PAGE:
Desperate fishermen fail to turn back oil tide

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The Independent Online

Thousands of Spanish fishermen fought a desperate battle yesterday to stop the black tide disgorged from the sunken oil tanker Prestige polluting Galicia's southern inlets and ruining nature reserves and Europe's finest mussel beds.

Thousands of Spanish fishermen fought a desperate battle yesterday to stop the black tide disgorged from the sunken oil tanker Prestige polluting Galicia's southern inlets and ruining nature reserves and Europe's finest mussel beds.

Villagers from the rias (inlets) of Arousa, Pontevedra and Vigo put to sea in small boats for a second day to tackle the floating carpets of stinking oil the size of football pitches. But amid the widely perceived paralysis of the Spanish government, neither the villagers' efforts, nor those of a flotilla of French, Dutch, British and Belgian skimmer boats could prevent the slick from lapping new beaches and covering already-cleared areas with a fresh layer of glistening black filth.

Locals railed against the authorities for failing to provide them with better equipment for their task than the home-made "butterfly" nets lined with plastic sheeting, waste bins and buckets that they were forced to use. Lois Castrillo, the Mayor of Vigo, said: "A fortnight ago they called us alarmists, but now we've got the slick on our doorstep and no one knows what to do."

In O Grove, at the mouth of the Ria de Arousa, where villagers complained two weeks ago that they had vainly requested barriers to stem the impending invasion, women constructed makeshift floating barriers from strung- together fishing nets and binliners stuffed with blankets. Villagers had to buy waterproof jackets and use their own plastic buckets.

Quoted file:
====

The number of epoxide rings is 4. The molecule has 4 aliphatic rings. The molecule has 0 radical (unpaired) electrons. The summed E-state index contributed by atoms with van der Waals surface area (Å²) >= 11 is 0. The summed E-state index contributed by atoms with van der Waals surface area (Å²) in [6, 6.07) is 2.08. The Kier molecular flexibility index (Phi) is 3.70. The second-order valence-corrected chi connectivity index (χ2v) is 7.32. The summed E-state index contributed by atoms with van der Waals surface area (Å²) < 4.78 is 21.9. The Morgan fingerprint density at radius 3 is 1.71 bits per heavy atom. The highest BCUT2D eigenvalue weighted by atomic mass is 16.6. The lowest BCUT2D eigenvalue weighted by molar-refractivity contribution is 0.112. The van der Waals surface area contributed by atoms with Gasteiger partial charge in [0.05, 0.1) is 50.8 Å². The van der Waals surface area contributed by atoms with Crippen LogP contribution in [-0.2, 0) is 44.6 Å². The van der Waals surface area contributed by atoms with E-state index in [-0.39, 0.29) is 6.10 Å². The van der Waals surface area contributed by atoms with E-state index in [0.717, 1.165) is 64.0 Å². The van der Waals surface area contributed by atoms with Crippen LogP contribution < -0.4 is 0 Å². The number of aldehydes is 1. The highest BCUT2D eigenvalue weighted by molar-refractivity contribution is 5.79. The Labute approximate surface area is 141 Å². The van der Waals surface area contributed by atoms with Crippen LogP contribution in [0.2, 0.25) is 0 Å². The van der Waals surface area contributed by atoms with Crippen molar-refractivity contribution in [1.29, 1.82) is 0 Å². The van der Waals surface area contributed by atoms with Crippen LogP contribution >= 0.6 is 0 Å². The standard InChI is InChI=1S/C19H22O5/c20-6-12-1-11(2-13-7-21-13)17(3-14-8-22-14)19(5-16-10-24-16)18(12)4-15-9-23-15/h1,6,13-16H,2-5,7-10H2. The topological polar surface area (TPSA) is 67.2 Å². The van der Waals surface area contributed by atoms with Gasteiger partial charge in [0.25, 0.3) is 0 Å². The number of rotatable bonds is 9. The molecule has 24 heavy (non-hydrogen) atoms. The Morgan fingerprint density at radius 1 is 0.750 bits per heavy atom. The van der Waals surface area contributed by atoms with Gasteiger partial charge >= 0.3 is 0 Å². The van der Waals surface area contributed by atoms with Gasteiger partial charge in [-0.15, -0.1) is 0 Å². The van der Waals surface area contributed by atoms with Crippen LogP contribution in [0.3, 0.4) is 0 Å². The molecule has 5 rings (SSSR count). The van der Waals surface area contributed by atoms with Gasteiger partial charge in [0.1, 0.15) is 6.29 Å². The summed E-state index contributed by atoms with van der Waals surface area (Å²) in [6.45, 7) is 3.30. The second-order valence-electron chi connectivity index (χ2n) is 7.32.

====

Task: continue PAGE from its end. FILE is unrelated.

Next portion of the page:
Restaurateurs in O Grove organised a collection to buy gloves for those volunteers with the stomach to scoop up the heavy, fibrous, viscous muck with their hands. One fisherman vomited after returning to shore and in the Ria de Arousa a volunteer wearing a surgical mask fainted from the stench.

The government said it was sending an additional 324 containers to coastal villages engulfed by sludge. But in Bayona, a beauty spot and nature reserve at the mouth of the Ria de Vigo "kissed" – as they say with gallows humour – by the slick early yesterday, they were still waiting for supplies to arrive.

Julio Alonso, the fishermen's spokesman in Vigo, blamed official obstruction for difficulties in obtaining even face masks. "We confront a thousand and one problems in getting material because of bureaucratic problems," he said.

The Spanish government has now extended a fishing ban from Cedeira, north of Ferrol, to La Guardia on the Portuguese border, a coastal stretch of 567 miles.

Portugal, fearing the oil was heading for its shores, has strung four 200-metre floating barriers across the mouth of the Minho river that marks the border with Spain. Paulo Portas, Portugal's Defence Minister, said: "Because it's better to be safe than sorry, we have enacted precautionary measures. At the moment, we can say we're ready."

Mr Portas said the slicks covered 43 miles, with the nearest 16 miles from Portugal.

Portugal's meteorologists and scientists have become an invaluable source of information for Spaniards starved of news by their own officials. After days in which people have asked incredulously why the army has not taken a grip on the crisis, the Spanish army announced yesterday that it was supplying 3,500 mattresses, 3,500 pillows, 700 blankets, plus field tents, showers, towels and food trays for the expected arrival of 3,500 volunteers from all over Spain at the weekend, which is a long holiday.

But not a single Spanish anti-contamination ship is helping with the offshore clean-up and, in a nation whose life focuses on its long coastline; the only soldiers in action are Belgian. When volunteers arrive on these blighted shores tomorrow, they will find no one in charge.

Some have already given up, dispirited by the lack of thanks, hot food and equipment. But among the famously long- suffering and deferential Gallegos, fury is mounting alongside their despair, even an unprecedented spirit of insurrection.

When the provincial leader of La Coruña, Jose Luis Torres Colomer, showed his face in Aguino on Tuesday, one hardened seafarer, driven to tears of rage, hurled first insults, then his tar-soaked overall, in the face of the immaculately clad politician.

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